The Learning Community Is Not a “Failed Experiment”!

 

The “Learning Community” represents an experiment being conducted in Omaha, Nebraska, where I live, to determine whether the entire metro area can work together to close, or at least narrow, the academic achievement gap between low-income and middle class students. The extent of the problem is clearly demonstrated by the chart below which shows that starting in elementary school reading proficiency is lower for low-income students and this “gap” continues to get worse in middle school and then gets much worse in high school.  Not surprisingly, the same problem exists throughout the entire state of Nebraska to only a slightly lesser degree.
CaptureNow, six years after the establishment of the Learning Community by the Nebraska Legislature, the superintendents of the 11 LC school districts are putting together a comprehensive report on its operation.  There have been repeated complaints about the fairness of the LC’s common property tax levy because it has created many more losers than winners among the 11 districts.  There have also been questions raised about the costs and efficacy of the “open enrollment” facet of the plan whereby low-income students can transfer to an adjoining district and receive free transportation.  It is useful for the superintendents to address these issues in an organized manner.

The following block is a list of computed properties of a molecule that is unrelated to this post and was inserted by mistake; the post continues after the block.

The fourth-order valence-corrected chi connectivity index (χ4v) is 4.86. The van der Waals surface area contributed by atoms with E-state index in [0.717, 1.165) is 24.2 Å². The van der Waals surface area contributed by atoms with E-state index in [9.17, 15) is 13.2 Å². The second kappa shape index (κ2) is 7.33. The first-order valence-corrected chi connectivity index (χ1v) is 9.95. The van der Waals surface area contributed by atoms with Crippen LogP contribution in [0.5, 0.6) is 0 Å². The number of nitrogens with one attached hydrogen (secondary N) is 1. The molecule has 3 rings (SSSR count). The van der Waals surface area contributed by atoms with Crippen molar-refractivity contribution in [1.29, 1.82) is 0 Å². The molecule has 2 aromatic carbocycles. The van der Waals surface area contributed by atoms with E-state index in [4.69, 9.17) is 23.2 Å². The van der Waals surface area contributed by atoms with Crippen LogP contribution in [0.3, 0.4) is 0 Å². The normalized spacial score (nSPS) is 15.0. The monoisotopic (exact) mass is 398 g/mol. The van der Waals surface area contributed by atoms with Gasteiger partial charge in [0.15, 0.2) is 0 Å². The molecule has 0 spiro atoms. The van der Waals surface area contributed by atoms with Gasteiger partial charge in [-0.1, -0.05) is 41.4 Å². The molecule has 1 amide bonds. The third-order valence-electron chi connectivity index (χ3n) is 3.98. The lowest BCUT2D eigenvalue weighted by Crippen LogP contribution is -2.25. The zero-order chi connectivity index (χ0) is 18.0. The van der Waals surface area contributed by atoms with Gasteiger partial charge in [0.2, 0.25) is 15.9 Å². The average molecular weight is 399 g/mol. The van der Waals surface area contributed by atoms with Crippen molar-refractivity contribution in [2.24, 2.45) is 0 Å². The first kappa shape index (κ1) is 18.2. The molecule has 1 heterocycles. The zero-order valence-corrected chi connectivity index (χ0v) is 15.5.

What will be difficult, of course, is for all eleven school boards to come together in agreement on a final report to the legislature.  The Omaha World Herald reports today  on how that process is going. The superintendents are actually very positive about a new program for early childhood education as well as other elementary learning center programs housed primarily in North and South Omaha.
One superintendent has suggested to his Board that they might want to tell lawmakers that the Learning Community should be declared a “failed experiment” and dissolved.  But given the enormity of the achievement gap, as discussed above, it is unlikely that a majority of the K-12 educational leadership in Omaha will support such a negative recommendation.
The U.S. must figure out how to do a better job of educating children from low-income families and Omaha’s Learning Community is making significant progress in addressing this very critical national problem.

Leave a Reply

Fill in your details below or click an icon to log in:

WordPress.com Logo

You are commenting using your WordPress.com account. Log Out / Change )

Twitter picture

You are commenting using your Twitter account. Log Out / Change )

Facebook photo

You are commenting using your Facebook account. Log Out / Change )

Google+ photo

You are commenting using your Google+ account. Log Out / Change )

Connecting to %s